It was still cold. Now for the full bladder torture. “Drink three cups of water – 600ml – (that’s very nearly an arm full) and DON’T LET ANY OF IT OUT. Ever. We’ll come and get you in half an hour”. There then followed a series of frantic yet calm displacement activities, none of which involved running water, whistling or dripping taps. A magazine on Raspberry Pi projects worked for a start. “Don’t think about it Ian”, I told myself while thinking about it again. Eventually, after several hours they beckoned me.

There was this even colder room (it has to be cold for the machine . . ?) . “Do you mind if we ask you some questions?” Not if you don’t mind if I ask you some. I assured them that the last time I looked I didn’t have a dangling myopic infected thingummy etc. They seemed satisfied. It was freezing. Now take your clothes off. There’s this very cold machine with a hard bed and various torture appendages. I want you to lie on it. Not there, there. Are you comfortable? “Yes.” Ok I want you to be UNcomfortable so can you bring your legs up into these red blocks and put your feet in these other red blocks. Don’t worry, they’re very cold. And stretch your neck so your head sits in this screwpress. Are you comfortable? “No.” Good.

They then wanted to inject some contrast agent. This entailed them finding a vein. I assured them through chattering teeth that there were some around. “OK we’ll try this arm.” They selected an arm which satisfyingly was one of mine. “Mmm. Do you have any veins in this arm?” I think so. “Mmm, we’ll have to try the other arm. What’s this? A plaster covering a vampire bite?” Yes I’ve just had someone take blood while studying my and my daughter’s face. “OK, let’s have a closer look.” Lot’s of arm pummelling while the room got even colder. “Sharp scratch . . . . mmm, no . . . another sharp scratch . . . .  lots of wiggling about and huffing and puffing. Are you right handed or left handed?” Right. “Good ‘cos this left arm’s going to be no good to anybody for six months.”



“We’ll just have to forget about the contrast. Pity, ‘cos then you won’t experience that warm cosy glow and the feeling that you’ve just wet yourself.” Wrong. I’m sure I’m just about to experience that latter feeling, unintentionally.

By this time I was shivering. They put a blanket over my legs. I know, they’re not a pretty sight. Then the machine clanked, the cold hard bed shunted me back and forth then stopped. “Can you pull your elbows in and clasp your hands over the top of your chest, like you’re about to face a firing squad and praying they miss?” said a loud voice from the next room through a speaker.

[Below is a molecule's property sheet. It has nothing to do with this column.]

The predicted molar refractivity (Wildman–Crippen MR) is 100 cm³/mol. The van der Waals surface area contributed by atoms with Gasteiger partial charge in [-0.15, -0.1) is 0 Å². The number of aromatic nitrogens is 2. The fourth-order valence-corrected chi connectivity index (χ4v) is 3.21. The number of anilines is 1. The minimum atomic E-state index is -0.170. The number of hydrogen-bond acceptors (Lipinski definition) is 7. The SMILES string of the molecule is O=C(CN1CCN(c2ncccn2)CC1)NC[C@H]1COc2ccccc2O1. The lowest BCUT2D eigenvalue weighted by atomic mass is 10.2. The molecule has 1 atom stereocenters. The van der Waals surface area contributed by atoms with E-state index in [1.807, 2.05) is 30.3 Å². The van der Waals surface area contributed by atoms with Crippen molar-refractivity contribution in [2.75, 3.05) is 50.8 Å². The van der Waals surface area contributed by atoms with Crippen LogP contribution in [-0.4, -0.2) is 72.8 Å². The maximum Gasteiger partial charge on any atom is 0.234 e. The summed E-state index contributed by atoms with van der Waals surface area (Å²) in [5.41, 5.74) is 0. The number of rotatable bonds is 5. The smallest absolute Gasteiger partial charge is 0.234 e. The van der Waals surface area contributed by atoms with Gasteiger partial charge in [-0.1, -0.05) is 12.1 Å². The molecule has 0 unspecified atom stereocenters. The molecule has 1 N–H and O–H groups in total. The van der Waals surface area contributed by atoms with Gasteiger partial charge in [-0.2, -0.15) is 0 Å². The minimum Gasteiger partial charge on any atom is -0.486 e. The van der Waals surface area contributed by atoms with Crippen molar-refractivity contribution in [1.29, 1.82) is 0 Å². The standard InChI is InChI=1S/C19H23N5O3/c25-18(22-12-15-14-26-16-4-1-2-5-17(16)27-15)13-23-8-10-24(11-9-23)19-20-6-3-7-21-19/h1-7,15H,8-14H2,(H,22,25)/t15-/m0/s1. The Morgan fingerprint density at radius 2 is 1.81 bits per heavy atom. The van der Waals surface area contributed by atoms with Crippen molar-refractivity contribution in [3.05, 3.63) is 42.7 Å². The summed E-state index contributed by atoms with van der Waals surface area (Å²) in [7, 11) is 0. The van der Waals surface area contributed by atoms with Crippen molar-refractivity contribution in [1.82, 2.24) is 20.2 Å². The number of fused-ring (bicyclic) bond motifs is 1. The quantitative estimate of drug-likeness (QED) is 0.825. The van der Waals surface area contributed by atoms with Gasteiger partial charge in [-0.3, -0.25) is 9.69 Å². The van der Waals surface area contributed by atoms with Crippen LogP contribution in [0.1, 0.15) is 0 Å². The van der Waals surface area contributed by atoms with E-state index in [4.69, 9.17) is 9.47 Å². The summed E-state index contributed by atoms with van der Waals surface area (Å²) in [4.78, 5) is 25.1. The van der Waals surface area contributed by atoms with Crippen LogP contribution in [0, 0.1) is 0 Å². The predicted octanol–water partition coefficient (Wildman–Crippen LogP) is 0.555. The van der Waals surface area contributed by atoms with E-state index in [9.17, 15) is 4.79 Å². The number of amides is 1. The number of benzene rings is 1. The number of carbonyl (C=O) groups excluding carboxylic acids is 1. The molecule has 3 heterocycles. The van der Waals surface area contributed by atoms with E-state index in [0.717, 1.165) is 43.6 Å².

After a while, and after interruptions by a few passing penguins and a nonchalant but very lost polar bear, they’d had enough, as had I. “Nearly done. We’ve just got to mark you up. 3/10, 1/10, must try harder etc. Just going to tattoo you. Would you like an anchor or a pretty girl? Applying ink . . . NOW. Sharp scratch NOW. Another sharp scratch NOW and lots more.” That was me scrabbling to get out.

“You can get up now.” No I couldn’t. I was frozen to the table and couldn’t move. “We’ll help you up and this blow lamp will come in handy.” They slowly lifted my upper body to a sitting position while shards of ice splintered to the floor. I felt dizzy. Feet just about managed to reach the floor. Then I stood up and staggered sideways. They caught me just before the blow lamp did. “Here’s a goody bag for your efforts.” It was a bag full of Festive Microenemas, each with a micro-riddle and a paper hat. “Merry Xmas” I stuttered. “Have a wonderful Xmas in the toilet” they replied.

The TRIAL nurse wanted to take my blood pressure but was initially worried that my temperature of -10 degC might invalidate the result. She took it anyway. Cate arranged to collect my TRIAL medication later as I probably wouldn’t be thawed out by then. One more obstacle before home time. On the way out, a burly character brushed past wearing a uniform. He was followed by a smaller guy with his arm in a sling. Cate saw them before me and guided me to one side to let them both pass with room to spare. Turns out the large burly guy was a police constable who was handcuffed to the smaller broken guy. Strange who you meet in Antarctica.

On the way home we had an interesting time discussing grandparents, other family members, and . . . yes, you’ve guessed it Brexit, with the car heater full on.